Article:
I have no idea how long I lie on my new, unfamiliar bed—which is made with a quilt that looks exactly like the one on my bed at home. I miss the tick-tock of my clock, the pictures on my walls, my closet full of clothes. And let's not forget the ability to judge the passing of time.

No shadows move across the walls here, nor does anyone call me for dinner. When is it time to go to bed? When are the classes I'm supposed to attend? How do the people here stand it? How will I? In that moment I know I'll go crazy if I stay, and I wish more than anything to turn back time.

Within a few moments, my new roommates show up, barreling through the door. The front-runner is laughing, and when they see me, they freeze, stiff smiles appearing on their surprised faces. It's easy to see they have already become friends and that I'll be the odd one out.

My death is turning out to be as wonderful as my life. What a nice surprise.

“Hi!” the laughing, boisterous redhead exclaims when she sees me. She plops down beside me on my bed and gives me a one-armed hug. “It's great to meet you! I'm Shana.” She takes my hand and pumps my arm up and down with a firm grip.

“Hi.” I pull away slightly. She smells like buttered toast. Weird. Gram smelled like apple pie. I wonder what I smell like, if anything.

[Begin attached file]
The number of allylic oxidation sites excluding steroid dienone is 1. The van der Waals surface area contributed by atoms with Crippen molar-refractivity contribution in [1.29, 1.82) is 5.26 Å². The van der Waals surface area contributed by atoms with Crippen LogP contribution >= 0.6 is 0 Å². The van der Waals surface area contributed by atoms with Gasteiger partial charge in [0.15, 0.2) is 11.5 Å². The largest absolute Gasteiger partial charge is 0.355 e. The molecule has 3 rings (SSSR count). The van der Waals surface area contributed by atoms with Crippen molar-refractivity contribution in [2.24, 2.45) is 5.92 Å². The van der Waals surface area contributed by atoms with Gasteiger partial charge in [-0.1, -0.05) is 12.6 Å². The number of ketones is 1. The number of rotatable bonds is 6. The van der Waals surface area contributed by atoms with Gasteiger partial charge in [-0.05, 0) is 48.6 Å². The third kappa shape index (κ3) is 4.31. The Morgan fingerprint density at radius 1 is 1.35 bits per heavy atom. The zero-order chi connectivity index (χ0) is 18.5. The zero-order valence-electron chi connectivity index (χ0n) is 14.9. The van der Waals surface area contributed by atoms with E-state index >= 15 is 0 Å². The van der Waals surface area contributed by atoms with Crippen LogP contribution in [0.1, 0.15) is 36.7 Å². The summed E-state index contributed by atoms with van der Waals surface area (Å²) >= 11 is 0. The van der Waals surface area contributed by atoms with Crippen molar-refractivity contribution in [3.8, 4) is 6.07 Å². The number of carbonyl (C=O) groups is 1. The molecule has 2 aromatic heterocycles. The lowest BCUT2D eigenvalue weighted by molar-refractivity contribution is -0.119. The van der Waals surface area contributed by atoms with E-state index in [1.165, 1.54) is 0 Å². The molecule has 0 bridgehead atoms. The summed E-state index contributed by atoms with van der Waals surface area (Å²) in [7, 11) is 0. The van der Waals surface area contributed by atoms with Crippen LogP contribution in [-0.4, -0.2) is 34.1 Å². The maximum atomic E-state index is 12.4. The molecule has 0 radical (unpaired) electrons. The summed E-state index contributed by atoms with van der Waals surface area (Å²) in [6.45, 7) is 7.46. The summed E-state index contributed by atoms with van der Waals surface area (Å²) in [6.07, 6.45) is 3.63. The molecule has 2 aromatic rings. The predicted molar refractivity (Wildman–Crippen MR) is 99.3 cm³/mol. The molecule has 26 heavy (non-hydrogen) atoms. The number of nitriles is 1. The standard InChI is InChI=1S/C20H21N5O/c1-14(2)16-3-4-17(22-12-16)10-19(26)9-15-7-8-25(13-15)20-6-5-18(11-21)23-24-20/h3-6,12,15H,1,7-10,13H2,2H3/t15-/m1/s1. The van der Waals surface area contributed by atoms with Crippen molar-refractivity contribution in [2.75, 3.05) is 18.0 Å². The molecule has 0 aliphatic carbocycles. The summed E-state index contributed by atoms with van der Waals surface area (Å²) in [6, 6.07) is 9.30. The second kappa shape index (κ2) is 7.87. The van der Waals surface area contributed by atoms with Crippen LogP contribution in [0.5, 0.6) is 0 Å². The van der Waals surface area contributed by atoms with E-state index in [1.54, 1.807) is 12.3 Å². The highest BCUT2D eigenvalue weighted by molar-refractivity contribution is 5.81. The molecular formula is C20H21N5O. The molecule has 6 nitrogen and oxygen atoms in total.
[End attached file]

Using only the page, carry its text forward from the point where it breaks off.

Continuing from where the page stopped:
“That's Cinder,” she says, pointing to the sullen girl whose long, black hair hangs over one eye. Cinder doesn't brush it back or even tuck it behind her ears, but carries her aura of sorrow like a heavy shroud. I feel depressed just looking at her. She may have brown eyes, but I can't tell. She walks slowly to her bed and sits, keeping her chin tucked to her chest.

The third girl, who is at least six feet tall with the shoulders of a linebacker and thick flexing hands, towers over the rest of us. She glares, animosity radiating from her in palpable, threatening waves.

Other books

Monkey Play by Alyssa Satin Capucilli
Little Altars Everywhere by Rebecca Wells
Hell on Wheels by Julie Ann Walker
Men of the Otherworld by Kelley Armstrong
The Nowhere Emporium by Ross Mackenzie
F Paul Wilson - LaNague 02 by Wheels Within Wheels (v5.0) Copyright 2016 - 2024